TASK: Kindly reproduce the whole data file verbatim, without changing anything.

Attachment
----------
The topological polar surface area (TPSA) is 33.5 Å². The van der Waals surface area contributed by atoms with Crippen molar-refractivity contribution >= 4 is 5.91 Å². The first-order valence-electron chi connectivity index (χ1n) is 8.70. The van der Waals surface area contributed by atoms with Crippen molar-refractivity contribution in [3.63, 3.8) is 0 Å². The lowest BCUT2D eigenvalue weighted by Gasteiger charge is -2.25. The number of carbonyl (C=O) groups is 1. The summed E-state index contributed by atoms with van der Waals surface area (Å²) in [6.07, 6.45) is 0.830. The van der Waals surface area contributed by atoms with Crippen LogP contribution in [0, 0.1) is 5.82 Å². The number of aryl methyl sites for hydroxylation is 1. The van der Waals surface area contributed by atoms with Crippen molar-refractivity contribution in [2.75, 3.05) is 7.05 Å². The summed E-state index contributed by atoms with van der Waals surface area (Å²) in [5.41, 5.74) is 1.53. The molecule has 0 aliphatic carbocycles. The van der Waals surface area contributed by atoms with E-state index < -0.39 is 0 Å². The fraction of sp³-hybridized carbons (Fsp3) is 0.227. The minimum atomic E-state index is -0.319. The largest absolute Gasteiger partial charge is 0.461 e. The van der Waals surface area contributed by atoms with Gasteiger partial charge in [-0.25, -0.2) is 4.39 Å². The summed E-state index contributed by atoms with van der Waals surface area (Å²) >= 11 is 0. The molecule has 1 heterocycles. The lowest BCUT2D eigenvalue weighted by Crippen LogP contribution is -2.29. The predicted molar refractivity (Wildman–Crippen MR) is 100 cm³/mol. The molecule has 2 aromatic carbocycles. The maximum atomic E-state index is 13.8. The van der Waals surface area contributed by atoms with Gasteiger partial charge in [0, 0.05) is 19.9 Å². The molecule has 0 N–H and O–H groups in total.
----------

The topological polar surface area (TPSA) is 33.5 Å². The van der Waals surface area contributed by atoms with Crippen molar-refractivity contribution >= 4 is 5.91 Å². The first-order valence-electron chi connectivity index (χ1n) is 8.70. The van der Waals surface area contributed by atoms with Crippen molar-refractivity contribution in [3.63, 3.8) is 0 Å². The lowest BCUT2D eigenvalue weighted by Gasteiger charge is -2.25. The number of carbonyl (C=O) groups is 1. The summed E-state index contributed by atoms with van der Waals surface area (Å²) in [6.07, 6.45) is 0.830. The van der Waals surface area contributed by atoms with Crippen LogP contribution in [0, 0.1) is 5.82 Å². The number of aryl methyl sites for hydroxylation is 1. The van der Waals surface area contributed by atoms with Crippen molar-refractivity contribution in [2.75, 3.05) is 7.05 Å². The summed E-state index contributed by atoms with van der Waals surface area (Å²) in [5.41, 5.74) is 1.53. The molecule has 0 aliphatic carbocycles. The van der Waals surface area contributed by atoms with E-state index < -0.39 is 0 Å². The fraction of sp³-hybridized carbons (Fsp3) is 0.227. The minimum atomic E-state index is -0.319. The largest absolute Gasteiger partial charge is 0.461 e. The van der Waals surface area contributed by atoms with Gasteiger partial charge in [-0.25, -0.2) is 4.39 Å². The summed E-state index contributed by atoms with van der Waals surface area (Å²) >= 11 is 0. The molecule has 1 heterocycles. The lowest BCUT2D eigenvalue weighted by Crippen LogP contribution is -2.29. The predicted molar refractivity (Wildman–Crippen MR) is 100 cm³/mol. The molecule has 2 aromatic carbocycles. The maximum atomic E-state index is 13.8. The van der Waals surface area contributed by atoms with Gasteiger partial charge in [0, 0.05) is 19.9 Å². The molecule has 0 N–H and O–H groups in total.